Classic Number Five: The Stranger

I’m falling behind on the classic challenge. I started and finished my May pick, The Stranger by Albert Camus, late. I bought this book at The Last Bookstore while I was on vacation and I’m so glad I did. What a great read although like many classic it is not a fairy tale. There is no happily ever after. Many may find the first person narrative boring since the main character, Meursault, is indifferent to all that is happening around him. The book starts with Meursault at his mother’s funeral. He express no remorse, and returns home. I had trouble with this scene. I felt it exhibit the expectation of certain emotions from others in different situations. But as the story goes on he is unaffected by the neighbor who abuses his dog, or a woman. The day after the funeral he meets, Marie. They go swimming, go to a comedy film, and he lives the appearance of a normal life. He expresses no issue with helping write a letter for his other neighbor, Raymond, to a girl who did him wrong. This indirectly gets him involved with the girl’s Arab brother. After a confrontation where Raymond is cut with a knife they return to the house. Meursault goes back out for a walk and ends up killing the Arab.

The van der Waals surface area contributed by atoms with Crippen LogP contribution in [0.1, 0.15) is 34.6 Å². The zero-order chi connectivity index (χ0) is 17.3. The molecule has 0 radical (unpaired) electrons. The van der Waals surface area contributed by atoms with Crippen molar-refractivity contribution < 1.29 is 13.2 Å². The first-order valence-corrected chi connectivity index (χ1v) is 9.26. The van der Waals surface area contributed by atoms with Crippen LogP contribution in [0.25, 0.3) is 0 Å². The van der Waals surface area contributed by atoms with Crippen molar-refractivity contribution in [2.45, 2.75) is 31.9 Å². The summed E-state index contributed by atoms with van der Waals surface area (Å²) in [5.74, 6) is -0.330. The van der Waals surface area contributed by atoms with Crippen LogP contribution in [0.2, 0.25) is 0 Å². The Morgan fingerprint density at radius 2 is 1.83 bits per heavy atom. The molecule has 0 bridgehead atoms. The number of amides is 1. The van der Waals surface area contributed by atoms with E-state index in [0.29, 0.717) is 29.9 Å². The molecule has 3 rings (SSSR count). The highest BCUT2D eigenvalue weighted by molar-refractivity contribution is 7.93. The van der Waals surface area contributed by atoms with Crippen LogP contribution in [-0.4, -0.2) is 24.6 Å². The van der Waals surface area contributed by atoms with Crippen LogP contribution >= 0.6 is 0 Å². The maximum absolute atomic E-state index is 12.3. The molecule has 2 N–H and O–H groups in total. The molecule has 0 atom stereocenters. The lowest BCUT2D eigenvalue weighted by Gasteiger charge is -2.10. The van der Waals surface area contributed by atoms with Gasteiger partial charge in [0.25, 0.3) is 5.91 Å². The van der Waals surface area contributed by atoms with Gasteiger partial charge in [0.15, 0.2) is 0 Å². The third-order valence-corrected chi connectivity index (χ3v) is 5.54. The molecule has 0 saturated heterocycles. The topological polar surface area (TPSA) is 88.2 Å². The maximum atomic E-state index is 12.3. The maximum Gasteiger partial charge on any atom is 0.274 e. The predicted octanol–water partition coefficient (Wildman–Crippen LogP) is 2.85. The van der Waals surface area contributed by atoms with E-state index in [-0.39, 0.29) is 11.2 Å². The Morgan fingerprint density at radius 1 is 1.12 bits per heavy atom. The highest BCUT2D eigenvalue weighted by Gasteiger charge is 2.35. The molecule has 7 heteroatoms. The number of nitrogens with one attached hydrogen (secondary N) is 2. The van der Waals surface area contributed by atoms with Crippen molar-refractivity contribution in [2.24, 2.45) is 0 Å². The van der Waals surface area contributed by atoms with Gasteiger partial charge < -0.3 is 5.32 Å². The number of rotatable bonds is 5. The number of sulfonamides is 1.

Part two of the novel follows Meursault’s thoughts during the trail and sentencing. He is prosecuted more for his moral character than the murder. After the trail Meursault finally has a moment of clarity when a priest comes to help him find solace and save his soul but Meursault sees “the benign indifference of the universe” like himself. Neither he or the world doesn’t pass judgement. Everyone will die and he finds a kind of freedom in this fact.

I can see this being a tough read for some. It is hard to follow Meursault and his lack of emotions. Readers will forever try to figure him out. This read will help you understand existentialism and make you think about life and how you relate to everything around you.

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